Skip to main content Skip to navigation

Gardening

Summer 2004

Gardening on the Palouse

The area known to practically every Washingtonian as “the Palouse” is one of six large grassland communities in North America. The Palouse stretches from just south of Spokane to the Snake River valley, near Moscow and Pullman. Today, it is a fertile farmland, covered in wheat and other grain crops. But prior to the 1870s and the arrival of “new-world” settlers, these rolling hills were blanketed in perennial bunchgrasses and forbs, which had dominated the landscape for five million years. Those native plants are now found only in tiny pockets around old cemeteries, along creeks, and in other unplowable places.

Some gardeners in the area … » More …

Spring 2004

The Last Roses of Summer

Steve Smith has good news for those of us who like to satisfy more than one sense at a time. The domestic rose, bred too long for form and color only, to the detriment of scent, is regaining its fragrance. Smith ’76, the head rose gardener at Manito Park in Spokane, is showing us his charges, which in late September are still in full bloom, and we spend much of our time sniffing.

A visit to Smith’s All-American Rose Selection (AARS) display garden gives a portrait of things to come. Each year, Manito and the other 130 such gardens across the country display the new … » More …

Fall 2009

Greenscapes: Olmsted’s Pacific Northwest

Greenscapes: Olmsted’s Pacific Northwest book cover

Joan Hockaday
WSU Press, 2009

John Charles Olmsted, nephew and stepson of world-famous park designer Frederick Law Olmsted Sr. and half brother of landscape architect Frederick Law Olmsted Jr., spent much of his life in the shadows of his more famous relatives. Even so, on the West Coast he has had the greatest and most lasting influence of any single landscape architect.

Because of an invitation made to the Olmsted … » More …

Fall 2009

Master Gardeners

"Cultivating plants, people, and communities since 1973" is how the Master Gardeners explain themselves. The concept has worked well. Washington, where it all started, now has over 3,000 volunteer Master Gardeners, who in exchange for training in turn give their knowledge and expertise to others in their communities. These communities have now spread across the United States and Canada. » More ...
Spring 2008

The orphan flower

In a Washington State University greenhouse, on the roof of Abelson Hall, dwells an orphan. Sheltered by a translucent plastic tent that diffuses the sunlight, drenched in water that keeps the air heavy with moisture, a semitropical plant called Gasteranthus atratus unfurls its crinkly, dark mahogany leaves. Once a year or so it puts forth cream-colored, vase-shaped flowers. It doesn’t seed, however. Whether it needs another member of its species or a particular insect or bird to pollinate it isn’t known. For now, it simply grows, and waits.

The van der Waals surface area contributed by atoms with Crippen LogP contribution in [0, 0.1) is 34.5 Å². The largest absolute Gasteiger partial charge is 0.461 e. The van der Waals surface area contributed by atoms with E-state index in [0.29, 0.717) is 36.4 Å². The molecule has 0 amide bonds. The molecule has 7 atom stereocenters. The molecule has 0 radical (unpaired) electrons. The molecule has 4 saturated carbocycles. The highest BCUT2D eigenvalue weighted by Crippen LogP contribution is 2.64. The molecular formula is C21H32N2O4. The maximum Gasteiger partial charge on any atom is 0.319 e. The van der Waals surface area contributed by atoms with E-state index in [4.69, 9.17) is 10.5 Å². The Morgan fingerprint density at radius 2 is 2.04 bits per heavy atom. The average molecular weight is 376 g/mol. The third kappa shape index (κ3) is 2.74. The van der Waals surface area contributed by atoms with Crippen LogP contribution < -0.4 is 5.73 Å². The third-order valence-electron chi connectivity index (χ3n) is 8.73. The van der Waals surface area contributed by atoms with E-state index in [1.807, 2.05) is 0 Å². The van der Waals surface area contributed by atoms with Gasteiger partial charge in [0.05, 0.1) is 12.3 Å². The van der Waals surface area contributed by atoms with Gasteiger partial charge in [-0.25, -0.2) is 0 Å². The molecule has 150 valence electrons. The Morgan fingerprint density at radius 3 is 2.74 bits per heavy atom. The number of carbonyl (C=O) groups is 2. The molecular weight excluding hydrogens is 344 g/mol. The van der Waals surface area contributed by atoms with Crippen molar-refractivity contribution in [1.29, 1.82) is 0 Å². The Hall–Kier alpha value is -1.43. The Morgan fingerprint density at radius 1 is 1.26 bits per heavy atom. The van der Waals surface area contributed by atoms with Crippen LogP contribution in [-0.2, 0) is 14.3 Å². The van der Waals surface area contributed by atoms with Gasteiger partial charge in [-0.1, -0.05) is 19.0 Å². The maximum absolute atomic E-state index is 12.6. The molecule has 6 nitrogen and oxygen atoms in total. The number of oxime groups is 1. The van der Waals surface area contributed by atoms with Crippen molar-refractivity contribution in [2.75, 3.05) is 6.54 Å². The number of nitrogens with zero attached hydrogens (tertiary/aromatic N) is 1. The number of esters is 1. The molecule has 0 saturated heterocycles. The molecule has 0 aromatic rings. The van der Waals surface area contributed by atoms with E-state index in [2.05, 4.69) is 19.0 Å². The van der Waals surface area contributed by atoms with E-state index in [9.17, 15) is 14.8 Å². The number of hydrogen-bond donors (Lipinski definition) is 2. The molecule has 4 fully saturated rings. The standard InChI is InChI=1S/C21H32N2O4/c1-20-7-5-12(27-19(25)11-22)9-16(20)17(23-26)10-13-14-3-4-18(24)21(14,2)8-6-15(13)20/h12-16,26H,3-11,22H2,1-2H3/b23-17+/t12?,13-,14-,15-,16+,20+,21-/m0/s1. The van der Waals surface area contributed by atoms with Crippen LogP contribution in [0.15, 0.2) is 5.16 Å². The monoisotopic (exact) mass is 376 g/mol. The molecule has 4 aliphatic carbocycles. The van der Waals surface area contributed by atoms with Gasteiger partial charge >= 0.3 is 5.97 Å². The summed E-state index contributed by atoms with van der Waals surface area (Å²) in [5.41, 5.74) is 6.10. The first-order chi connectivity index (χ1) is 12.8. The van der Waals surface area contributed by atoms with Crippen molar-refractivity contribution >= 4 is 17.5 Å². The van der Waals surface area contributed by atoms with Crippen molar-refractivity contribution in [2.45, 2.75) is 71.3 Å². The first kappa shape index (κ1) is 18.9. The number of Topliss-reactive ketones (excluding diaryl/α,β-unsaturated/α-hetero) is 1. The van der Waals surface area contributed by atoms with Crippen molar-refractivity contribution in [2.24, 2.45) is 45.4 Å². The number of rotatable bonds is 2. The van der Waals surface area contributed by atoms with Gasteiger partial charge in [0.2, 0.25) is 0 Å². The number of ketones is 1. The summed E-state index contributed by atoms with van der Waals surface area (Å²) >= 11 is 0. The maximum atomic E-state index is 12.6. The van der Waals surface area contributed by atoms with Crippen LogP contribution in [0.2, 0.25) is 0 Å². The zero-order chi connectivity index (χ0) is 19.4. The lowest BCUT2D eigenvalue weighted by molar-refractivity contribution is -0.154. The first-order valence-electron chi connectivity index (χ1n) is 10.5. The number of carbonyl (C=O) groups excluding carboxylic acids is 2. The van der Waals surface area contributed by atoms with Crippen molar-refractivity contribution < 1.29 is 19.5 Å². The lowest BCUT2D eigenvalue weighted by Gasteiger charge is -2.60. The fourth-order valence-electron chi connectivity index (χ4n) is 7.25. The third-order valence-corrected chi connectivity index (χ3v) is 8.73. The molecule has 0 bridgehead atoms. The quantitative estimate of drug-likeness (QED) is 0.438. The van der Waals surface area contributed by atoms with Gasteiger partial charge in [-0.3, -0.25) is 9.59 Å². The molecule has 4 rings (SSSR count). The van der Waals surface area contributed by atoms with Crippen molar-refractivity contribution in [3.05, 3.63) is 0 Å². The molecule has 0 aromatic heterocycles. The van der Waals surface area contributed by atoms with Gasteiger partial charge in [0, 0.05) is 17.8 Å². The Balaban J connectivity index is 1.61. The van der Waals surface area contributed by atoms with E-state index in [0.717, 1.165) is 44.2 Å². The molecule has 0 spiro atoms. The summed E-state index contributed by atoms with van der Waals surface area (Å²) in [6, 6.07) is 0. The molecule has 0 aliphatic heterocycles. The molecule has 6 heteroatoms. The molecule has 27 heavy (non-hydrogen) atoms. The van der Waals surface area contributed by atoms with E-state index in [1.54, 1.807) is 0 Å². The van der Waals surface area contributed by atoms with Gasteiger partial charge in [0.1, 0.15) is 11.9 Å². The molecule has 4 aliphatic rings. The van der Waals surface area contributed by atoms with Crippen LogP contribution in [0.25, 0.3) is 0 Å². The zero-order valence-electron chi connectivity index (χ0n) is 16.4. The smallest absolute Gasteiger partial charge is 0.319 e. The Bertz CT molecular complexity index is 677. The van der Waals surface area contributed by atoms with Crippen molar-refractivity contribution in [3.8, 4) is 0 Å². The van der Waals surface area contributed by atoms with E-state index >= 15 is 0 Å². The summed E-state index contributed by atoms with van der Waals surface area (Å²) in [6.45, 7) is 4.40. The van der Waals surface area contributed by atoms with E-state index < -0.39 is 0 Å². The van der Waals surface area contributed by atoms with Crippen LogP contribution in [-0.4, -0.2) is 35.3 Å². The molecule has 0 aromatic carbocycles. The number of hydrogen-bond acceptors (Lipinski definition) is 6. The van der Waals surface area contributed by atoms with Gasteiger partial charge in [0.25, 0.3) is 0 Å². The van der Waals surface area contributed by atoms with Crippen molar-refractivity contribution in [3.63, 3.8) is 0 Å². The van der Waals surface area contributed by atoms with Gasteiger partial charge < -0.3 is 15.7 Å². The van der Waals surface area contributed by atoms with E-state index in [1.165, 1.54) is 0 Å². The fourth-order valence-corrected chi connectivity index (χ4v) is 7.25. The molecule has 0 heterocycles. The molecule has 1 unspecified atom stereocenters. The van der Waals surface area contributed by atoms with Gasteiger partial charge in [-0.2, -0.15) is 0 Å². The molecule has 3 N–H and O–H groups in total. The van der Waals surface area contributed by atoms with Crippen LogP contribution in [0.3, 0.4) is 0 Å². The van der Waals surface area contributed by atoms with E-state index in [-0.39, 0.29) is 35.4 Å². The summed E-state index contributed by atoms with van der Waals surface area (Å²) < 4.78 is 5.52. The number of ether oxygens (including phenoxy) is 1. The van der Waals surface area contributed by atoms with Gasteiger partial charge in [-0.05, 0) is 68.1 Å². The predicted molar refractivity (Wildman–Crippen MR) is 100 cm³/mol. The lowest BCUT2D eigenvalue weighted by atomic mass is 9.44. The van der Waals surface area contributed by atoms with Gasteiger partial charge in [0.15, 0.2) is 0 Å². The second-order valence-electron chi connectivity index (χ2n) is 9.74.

Gasteranthus atratus is an orphan, because its home no longer exists. The species was discovered in the … » More …

Winter 2002

Gardening in the Inland Northwest

If you are a gardener just embarking upon the horticultural journey of growing vegetables or fruit in the Inland Northwest, this book is quite simply the best reference you can find. Tonie Jean Fitzgerald starts out with the basics that every gardener should know about the unique soils and climate of the region. Next she gets down to the specifics of planning and planting a vegetable garden, including how to raise transplants from seed and what varieties perform best in area gardens.

She follows up with a chapter on pest control from pesky insects to damaging diseases, providing sound advice on how to limit the … » More …

Spring 2006

Eat more garlic

If there’s just one thing you plant in your garden, make it garlic.

For one thing, it’s extraordinarily easy to grow. Plant it around Columbus Day. Cover it with mulch. Or don’t. Water it now and then when it starts growing again in the spring. And that’s about it.

You can start eating it at any stage, though obviously you don’t want to eat it all up before it develops heads. Thus, you need to plant a lot. You can chop the young shoots and add to a stir-fry. Pull the developing young heads and slice, using it for a mild flavoring. In early summer, … » More …

Fall 2002

Killer compost

If you use compost in your garden, you may be setting yourself up for either a bumper crop or a bummer crop.

Gardeners, greenhouse operators, and organic farmers from Washington to California have experienced crop failures on certain plants after using compost to enrich their soil and help their plants grow.

The problem begins when common composting materials such as grass clippings and leaves collected from grounds that have been treated with an herbicide named clopyralid are sent to commercial or municipal composting facilities.

Clopyralid, made by Dow AgroSciences, is used to control dandelions, thistles, and other noxious broadleaf weeds on lawns, golf courses, and … » More …